Oh HP Spectre x360 13, you’re such an overachiever. While others in your class just phone it in year-after-year, you’re always trying to improve yourself.
This year, you’ve really gone over the top. Besides a major body redesign with sculpted “diamond-cut” angles, you’re also packing Intel’s latest Whiskey Lake CPU and a 1-watt panel that just slays in the battery department. We won’t even bring up all the other goodness that you’ve pioneered: pen support, convertible design, biometric cameras, and awesome bang for the buck.
So while others are content with a new color swath or LED change, the Spectre x360 13 (2019 model) still manages to impress. Of course no laptop is flawless, but this new model still managers to improve upon the really nice one it replaces.
HP Spectre x360 13 specs
HP always puts top-shelf components in its Spectre laptops, and the x360 13 is no different. Our model, priced at $1449 via HP.com, is configured with the following:
- CPU: 8th gen Intel “Whiskey Lake” Core i7-8565U
- RAM: 8GB LPDDR3 RAM
- SSD: WD 256GB PC SN720 NVMe SSD
- Screen: 13.3-inch low-voltage 1920x1080p IPS touch screen with pen support
- Networking: WiFi 5 / 802.11ac
Of the specs shown here, the one that deserves a special call is the display. As the second laptop we’ve seen to sport Intel’s “1-watt panel” LPDT technology, the screen promises a major increase battery life. We won’t spoil the whole story (see our battery life section if you want to skip head), but it doesn’t disappoint.
The laptop is 12.1 inches wide about 8.6 inches deep. Its 0.57-inch girth sounds thick, but it’s actually comparable to that of other laptops in its class. For weight, our scale put it 2 pounds, 14 ounces, which is a few ounces heavier than Dell’s XPS 13 9380.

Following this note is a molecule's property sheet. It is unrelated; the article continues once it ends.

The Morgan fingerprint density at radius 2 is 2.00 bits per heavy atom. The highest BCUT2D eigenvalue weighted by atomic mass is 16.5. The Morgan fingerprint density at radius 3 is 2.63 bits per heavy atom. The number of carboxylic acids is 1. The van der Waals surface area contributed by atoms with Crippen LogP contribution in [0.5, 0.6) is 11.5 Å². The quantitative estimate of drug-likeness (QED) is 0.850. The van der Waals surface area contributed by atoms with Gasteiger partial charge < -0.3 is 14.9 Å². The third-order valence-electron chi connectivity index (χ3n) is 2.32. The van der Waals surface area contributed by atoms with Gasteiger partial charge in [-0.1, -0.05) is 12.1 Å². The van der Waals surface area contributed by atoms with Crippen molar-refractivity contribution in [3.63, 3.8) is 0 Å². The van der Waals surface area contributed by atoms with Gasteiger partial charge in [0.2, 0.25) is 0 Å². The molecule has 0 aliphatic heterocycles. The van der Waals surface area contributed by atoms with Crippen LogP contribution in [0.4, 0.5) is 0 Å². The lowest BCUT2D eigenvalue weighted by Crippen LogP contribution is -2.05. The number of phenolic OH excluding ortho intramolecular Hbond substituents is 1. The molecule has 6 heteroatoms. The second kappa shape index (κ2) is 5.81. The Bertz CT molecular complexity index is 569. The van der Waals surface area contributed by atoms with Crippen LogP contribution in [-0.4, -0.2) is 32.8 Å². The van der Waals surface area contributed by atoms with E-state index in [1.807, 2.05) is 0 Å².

HP Spectre x360 13 Ports
The HP Spectre x360 13 sports two Thunderbolt 3 ports on the right side, plus a microSD port and analog headset port. You probably can’t see it, but there’s also a tiny slide switch to let you disable the webcam.
The right side of the Spectre x360 13 is sparser, but it offers two very important things. The first is the USB Type A. Yes, the beloved square USB you’ve known for so long actually fits on this thin laptop, saving you from dongle hell.
The other feature that’s just stupidly clever is the relocation of the power button to the cut-out corner. Raise your hand if you’ve picked up your laptop and accidentally pressed its side-mounted power button, putting it into sleep mode or worse. We also find that side-mounted power buttons force a lot of head-tilting to find that button when you need it. The corner location fixes both of those issues.
It’s no surprise that the Spectre x360 13 uses a standard USB-C Power Delivery charger, but the charger’s design shows HP has been listening. The original USB-C brick HP used as recently as two years ago was literally a small brick as boring as what you’d get with an $11 hard drive enclosure. The company moved to a more modern shape with the last generation. With the Spectre x360 13 reviewed here, we see yet another evolution, with curved sides so you can wrap the 65-watt cloth-braided cable around the body for storage. (HP uses the same AC charger design on its thin, light, and leather-wrapped Spectre Folio.)
Keyboard, trackpad and amenities